January News from Art of Dentistry:
The next time you come in for an appointment, you might tell us that you've experienced irritation, a slight pain (or even a shooting pain) around your teeth – possibly after drinking cold or hot beverages or eating sugary or acidic foods. Known as dentine hypersensitivity, this is a condition experienced by more than half of the population.
Your teeth may feel sensitive when exposed to foods, drinks and even cold air because the nerves inside the dentin of your teeth are exposed. This is caused by changes in your mouth, such as wear and tear and decay. Coffee, tea, wine and some fruits and their juices contain acids that erode protective layers of the tooth, slowly revealing the root surface. Grinding your teeth is also a contributing factor to sensitivity.
To lessen the pain and irritation as well as slow decay, it's important to develop and maintain good home care habits. At Dr. Green's office, we recommend brushing gently and thoroughly twice a day with a non-abrasive toothpaste, flossing once a day, and also using an alcohol-free mouth rinse. You may want to try a sensitive toothpaste or a fluoride gel, which Dr. Green would prescribe.
Keeping up with your dental cleanings will also help, as we remove tartar and check the health of your gums. We can also apply fluoride treatments and sealants to help strengthen and defend your teeth or fit you for a mouth guard to wear at night, if grinding is a cause of your sensitivity. Give us a call at (207) 829-4444 to find out how we can help with your sensitivity issues.
Halitosis, more frequently known as bad breath, is a common dental problem that most people experience. When you visit us for your next scheduled appointment, we could talk about the best ways to prevent and treat bad breath, and find out what might work best for you and your mouth.
Since bad breath comes from the air we exhale, it's key to consider the kinds of foods we eat. Garlic, onions, and some meat, fish and cheese can cause unpleasant odors. Smoking and other types of tobacco use as well as excessive alcohol consumption are also contributors. While the strength of bad breath may vary throughout the day, it's usually most noticeable in the morning, after a night of inactivity and low oxygen exposure to the mouth.
At Dr. Green's office, we recommend developing good home care habits, such as brushing your teeth in the morning, before bed, and after eating, flossing and using mouth rinse. We also suggest gently brushing your tongue twice a day, especially toward the back. This is where bacteria, food deposits and remnants of post-nasal drip accumulate and thrive, causing odors. It is also important to thoroughly clean mouth guards, retainers and dentures. Dentures should also be soaked overnight in an antibacterial liquid.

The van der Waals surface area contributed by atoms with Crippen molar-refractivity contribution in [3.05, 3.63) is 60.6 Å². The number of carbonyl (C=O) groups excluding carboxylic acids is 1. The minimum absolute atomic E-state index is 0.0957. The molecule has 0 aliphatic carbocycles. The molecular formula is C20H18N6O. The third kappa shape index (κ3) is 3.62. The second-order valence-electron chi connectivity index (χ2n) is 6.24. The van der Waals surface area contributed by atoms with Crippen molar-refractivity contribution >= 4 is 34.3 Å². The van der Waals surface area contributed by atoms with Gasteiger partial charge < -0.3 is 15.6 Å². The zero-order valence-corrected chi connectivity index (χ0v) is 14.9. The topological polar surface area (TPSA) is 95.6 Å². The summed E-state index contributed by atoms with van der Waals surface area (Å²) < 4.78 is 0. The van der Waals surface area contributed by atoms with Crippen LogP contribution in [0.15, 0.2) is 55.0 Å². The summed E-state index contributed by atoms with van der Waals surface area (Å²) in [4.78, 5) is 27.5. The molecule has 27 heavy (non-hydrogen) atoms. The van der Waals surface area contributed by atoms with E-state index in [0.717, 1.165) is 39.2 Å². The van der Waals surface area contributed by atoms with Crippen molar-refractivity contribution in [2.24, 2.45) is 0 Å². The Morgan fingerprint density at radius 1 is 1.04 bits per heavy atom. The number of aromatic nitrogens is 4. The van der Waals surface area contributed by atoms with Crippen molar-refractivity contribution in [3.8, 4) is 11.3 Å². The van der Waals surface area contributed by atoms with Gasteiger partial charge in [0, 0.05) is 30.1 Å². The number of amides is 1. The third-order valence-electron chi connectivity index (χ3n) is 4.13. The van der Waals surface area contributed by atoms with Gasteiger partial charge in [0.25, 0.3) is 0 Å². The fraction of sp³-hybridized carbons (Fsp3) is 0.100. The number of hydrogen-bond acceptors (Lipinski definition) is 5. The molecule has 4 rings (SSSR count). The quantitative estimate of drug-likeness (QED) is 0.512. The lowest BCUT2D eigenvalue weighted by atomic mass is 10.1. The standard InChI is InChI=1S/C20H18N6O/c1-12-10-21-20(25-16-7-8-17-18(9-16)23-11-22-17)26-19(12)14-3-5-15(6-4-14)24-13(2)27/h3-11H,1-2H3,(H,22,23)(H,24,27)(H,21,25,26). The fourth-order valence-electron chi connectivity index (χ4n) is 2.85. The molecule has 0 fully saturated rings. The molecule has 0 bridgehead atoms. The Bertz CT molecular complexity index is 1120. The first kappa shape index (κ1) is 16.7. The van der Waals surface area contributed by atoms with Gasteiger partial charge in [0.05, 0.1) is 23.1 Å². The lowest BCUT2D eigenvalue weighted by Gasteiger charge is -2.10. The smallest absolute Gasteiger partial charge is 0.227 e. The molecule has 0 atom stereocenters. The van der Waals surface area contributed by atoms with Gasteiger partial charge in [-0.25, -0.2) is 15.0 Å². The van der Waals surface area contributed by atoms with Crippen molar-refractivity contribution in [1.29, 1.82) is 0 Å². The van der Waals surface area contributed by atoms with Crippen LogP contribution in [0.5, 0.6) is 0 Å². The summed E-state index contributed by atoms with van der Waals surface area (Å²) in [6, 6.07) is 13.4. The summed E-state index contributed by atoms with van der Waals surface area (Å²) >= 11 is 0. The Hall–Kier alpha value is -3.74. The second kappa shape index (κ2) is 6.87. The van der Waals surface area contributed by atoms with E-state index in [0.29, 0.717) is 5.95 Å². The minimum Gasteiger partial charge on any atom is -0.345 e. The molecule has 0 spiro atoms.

For chronic bad breath, from which about a quarter of the population suffers, we can set up an appointment for you to test and diagnose the type of halitosis you are experiencing. We can also offer treatment plans for you right here in the office. Call us today at (207) 829-4444 to find out more about how we can assist in battling bad breath!
Periodontal Issues and Your Health
During your next visit to our office, we might discuss periodontal issues with you, even if you're not currently experiencing problems. Since periodontal disease is a chronic, inflammatory disease, it is directly related to general health. It's important that you're aware of how it can affect you and how to prevent it.
Periodontal disease is an inflammation of the gums due to bacteria eroding the tissues that support our teeth, exposing the roots. It has been linked to a increased risk for heart disease, stroke, diabetes, respiratory diseases and problems with pregnancy. It can also indicate the presence of other health concerns, such as cancer and osteoporosis. Symptoms of periodontal disease include gums that bleed easily, bright red or purple gums and gums that feel tender to the touch, but are pain-free otherwise.
At Dr. Green's office, we recommend a combination of good home care habits with regularly scheduled dental exams and cleanings to prevent periodontal disease. At home, it's essential that you gently brush your teeth, especially around the gum line, twice a day and floss once day. It's also helpful to eat a healthy, well-balanced diet, limit sugary, sticky and acidic foods and beverages, use an alcohol-free mouth rinse and change your toothbrush every three to four months.
We may suggest you visit us every four months for an exam and cleaning, instead of every six months. The frequency of your visits depends on how well you care for your mouth, problems you may have, if there is a history of periodontal disease in your family and how quickly tartar builds up on your teeth. It's crucial that we check for small issues before they become big problems. Contact us today at (207) 829-4444 with any questions about periodontal issues.